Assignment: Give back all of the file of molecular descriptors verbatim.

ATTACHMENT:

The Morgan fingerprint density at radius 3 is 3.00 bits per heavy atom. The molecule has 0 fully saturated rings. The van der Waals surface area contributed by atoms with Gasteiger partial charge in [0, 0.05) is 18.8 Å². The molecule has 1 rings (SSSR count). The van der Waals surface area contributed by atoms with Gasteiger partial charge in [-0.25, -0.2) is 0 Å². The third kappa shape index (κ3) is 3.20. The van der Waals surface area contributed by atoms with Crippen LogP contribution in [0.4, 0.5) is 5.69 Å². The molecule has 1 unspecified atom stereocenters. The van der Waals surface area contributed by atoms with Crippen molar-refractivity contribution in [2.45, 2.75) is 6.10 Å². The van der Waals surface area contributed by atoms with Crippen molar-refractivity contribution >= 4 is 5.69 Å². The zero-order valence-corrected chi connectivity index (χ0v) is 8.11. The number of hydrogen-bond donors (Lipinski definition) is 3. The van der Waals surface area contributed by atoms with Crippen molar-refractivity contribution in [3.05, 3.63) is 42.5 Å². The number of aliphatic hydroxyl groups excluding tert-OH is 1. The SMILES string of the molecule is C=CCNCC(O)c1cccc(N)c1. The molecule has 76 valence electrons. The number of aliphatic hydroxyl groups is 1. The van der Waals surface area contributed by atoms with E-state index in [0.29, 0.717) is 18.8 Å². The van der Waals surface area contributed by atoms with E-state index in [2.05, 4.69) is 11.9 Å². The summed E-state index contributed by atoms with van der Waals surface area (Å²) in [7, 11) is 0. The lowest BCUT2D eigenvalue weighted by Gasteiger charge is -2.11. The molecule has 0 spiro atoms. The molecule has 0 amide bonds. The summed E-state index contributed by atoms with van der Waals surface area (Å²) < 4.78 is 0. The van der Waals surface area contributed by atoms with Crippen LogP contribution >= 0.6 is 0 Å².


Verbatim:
The Morgan fingerprint density at radius 3 is 3.00 bits per heavy atom. The molecule has 0 fully saturated rings. The van der Waals surface area contributed by atoms with Gasteiger partial charge in [0, 0.05) is 18.8 Å². The molecule has 1 rings (SSSR count). The van der Waals surface area contributed by atoms with Gasteiger partial charge in [-0.25, -0.2) is 0 Å². The third kappa shape index (κ3) is 3.20. The van der Waals surface area contributed by atoms with Crippen LogP contribution in [0.4, 0.5) is 5.69 Å². The molecule has 1 unspecified atom stereocenters. The van der Waals surface area contributed by atoms with Crippen molar-refractivity contribution in [2.45, 2.75) is 6.10 Å². The van der Waals surface area contributed by atoms with Crippen molar-refractivity contribution >= 4 is 5.69 Å². The zero-order valence-corrected chi connectivity index (χ0v) is 8.11. The number of hydrogen-bond donors (Lipinski definition) is 3. The van der Waals surface area contributed by atoms with Crippen molar-refractivity contribution in [3.05, 3.63) is 42.5 Å². The number of aliphatic hydroxyl groups excluding tert-OH is 1. The SMILES string of the molecule is C=CCNCC(O)c1cccc(N)c1. The molecule has 76 valence electrons. The number of aliphatic hydroxyl groups is 1. The van der Waals surface area contributed by atoms with E-state index in [0.29, 0.717) is 18.8 Å². The van der Waals surface area contributed by atoms with E-state index in [2.05, 4.69) is 11.9 Å². The summed E-state index contributed by atoms with van der Waals surface area (Å²) in [7, 11) is 0. The lowest BCUT2D eigenvalue weighted by Gasteiger charge is -2.11. The molecule has 0 spiro atoms. The molecule has 0 amide bonds. The summed E-state index contributed by atoms with van der Waals surface area (Å²) < 4.78 is 0. The van der Waals surface area contributed by atoms with Crippen LogP contribution >= 0.6 is 0 Å².